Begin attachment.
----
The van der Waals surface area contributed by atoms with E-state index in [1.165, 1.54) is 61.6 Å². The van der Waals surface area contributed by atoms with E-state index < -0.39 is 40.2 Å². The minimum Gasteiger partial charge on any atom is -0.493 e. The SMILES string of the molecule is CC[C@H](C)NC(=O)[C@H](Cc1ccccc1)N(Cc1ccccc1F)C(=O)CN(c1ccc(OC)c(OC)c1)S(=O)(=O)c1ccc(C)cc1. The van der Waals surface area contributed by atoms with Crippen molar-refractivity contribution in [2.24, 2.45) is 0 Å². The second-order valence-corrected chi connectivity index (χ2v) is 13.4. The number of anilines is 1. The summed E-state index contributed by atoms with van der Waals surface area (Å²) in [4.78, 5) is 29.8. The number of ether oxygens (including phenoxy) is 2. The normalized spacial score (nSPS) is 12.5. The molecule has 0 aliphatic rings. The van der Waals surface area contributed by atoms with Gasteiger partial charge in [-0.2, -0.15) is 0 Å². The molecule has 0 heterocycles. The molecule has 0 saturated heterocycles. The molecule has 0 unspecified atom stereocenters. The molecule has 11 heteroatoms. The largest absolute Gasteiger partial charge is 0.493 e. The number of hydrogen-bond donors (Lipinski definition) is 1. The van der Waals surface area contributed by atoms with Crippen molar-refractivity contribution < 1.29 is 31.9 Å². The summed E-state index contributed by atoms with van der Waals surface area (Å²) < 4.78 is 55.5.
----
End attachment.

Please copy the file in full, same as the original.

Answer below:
The van der Waals surface area contributed by atoms with E-state index in [1.165, 1.54) is 61.6 Å². The van der Waals surface area contributed by atoms with E-state index < -0.39 is 40.2 Å². The minimum Gasteiger partial charge on any atom is -0.493 e. The SMILES string of the molecule is CC[C@H](C)NC(=O)[C@H](Cc1ccccc1)N(Cc1ccccc1F)C(=O)CN(c1ccc(OC)c(OC)c1)S(=O)(=O)c1ccc(C)cc1. The van der Waals surface area contributed by atoms with Crippen molar-refractivity contribution in [2.24, 2.45) is 0 Å². The second-order valence-corrected chi connectivity index (χ2v) is 13.4. The number of anilines is 1. The summed E-state index contributed by atoms with van der Waals surface area (Å²) in [4.78, 5) is 29.8. The number of ether oxygens (including phenoxy) is 2. The normalized spacial score (nSPS) is 12.5. The molecule has 0 aliphatic rings. The van der Waals surface area contributed by atoms with Gasteiger partial charge in [-0.2, -0.15) is 0 Å². The molecule has 0 heterocycles. The molecule has 0 saturated heterocycles. The molecule has 0 unspecified atom stereocenters. The molecule has 11 heteroatoms. The largest absolute Gasteiger partial charge is 0.493 e. The number of hydrogen-bond donors (Lipinski definition) is 1. The van der Waals surface area contributed by atoms with Crippen molar-refractivity contribution < 1.29 is 31.9 Å². The summed E-state index contributed by atoms with van der Waals surface area (Å²) < 4.78 is 55.5.